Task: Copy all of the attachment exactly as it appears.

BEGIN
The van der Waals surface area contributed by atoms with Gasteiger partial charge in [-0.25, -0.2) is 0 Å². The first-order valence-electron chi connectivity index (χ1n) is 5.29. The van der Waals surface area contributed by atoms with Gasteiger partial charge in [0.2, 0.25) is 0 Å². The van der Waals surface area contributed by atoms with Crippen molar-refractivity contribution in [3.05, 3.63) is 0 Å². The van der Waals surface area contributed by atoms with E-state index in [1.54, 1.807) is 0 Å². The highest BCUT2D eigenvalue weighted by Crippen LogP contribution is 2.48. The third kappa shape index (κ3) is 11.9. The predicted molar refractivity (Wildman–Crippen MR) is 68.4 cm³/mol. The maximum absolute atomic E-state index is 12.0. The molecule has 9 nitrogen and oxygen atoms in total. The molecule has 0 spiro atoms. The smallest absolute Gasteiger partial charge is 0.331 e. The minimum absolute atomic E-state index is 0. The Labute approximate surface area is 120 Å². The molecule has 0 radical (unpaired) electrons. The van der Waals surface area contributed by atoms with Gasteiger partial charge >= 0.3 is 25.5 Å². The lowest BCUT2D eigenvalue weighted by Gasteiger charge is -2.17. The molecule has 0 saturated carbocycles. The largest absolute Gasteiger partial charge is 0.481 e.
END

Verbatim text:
The van der Waals surface area contributed by atoms with Gasteiger partial charge in [-0.25, -0.2) is 0 Å². The first-order valence-electron chi connectivity index (χ1n) is 5.29. The van der Waals surface area contributed by atoms with Gasteiger partial charge in [0.2, 0.25) is 0 Å². The van der Waals surface area contributed by atoms with Crippen molar-refractivity contribution in [3.05, 3.63) is 0 Å². The van der Waals surface area contributed by atoms with E-state index in [1.54, 1.807) is 0 Å². The highest BCUT2D eigenvalue weighted by Crippen LogP contribution is 2.48. The third kappa shape index (κ3) is 11.9. The predicted molar refractivity (Wildman–Crippen MR) is 68.4 cm³/mol. The maximum absolute atomic E-state index is 12.0. The molecule has 9 nitrogen and oxygen atoms in total. The molecule has 0 spiro atoms. The smallest absolute Gasteiger partial charge is 0.331 e. The minimum absolute atomic E-state index is 0. The Labute approximate surface area is 120 Å². The molecule has 0 radical (unpaired) electrons. The van der Waals surface area contributed by atoms with Gasteiger partial charge >= 0.3 is 25.5 Å². The lowest BCUT2D eigenvalue weighted by Gasteiger charge is -2.17. The molecule has 0 saturated carbocycles. The largest absolute Gasteiger partial charge is 0.481 e.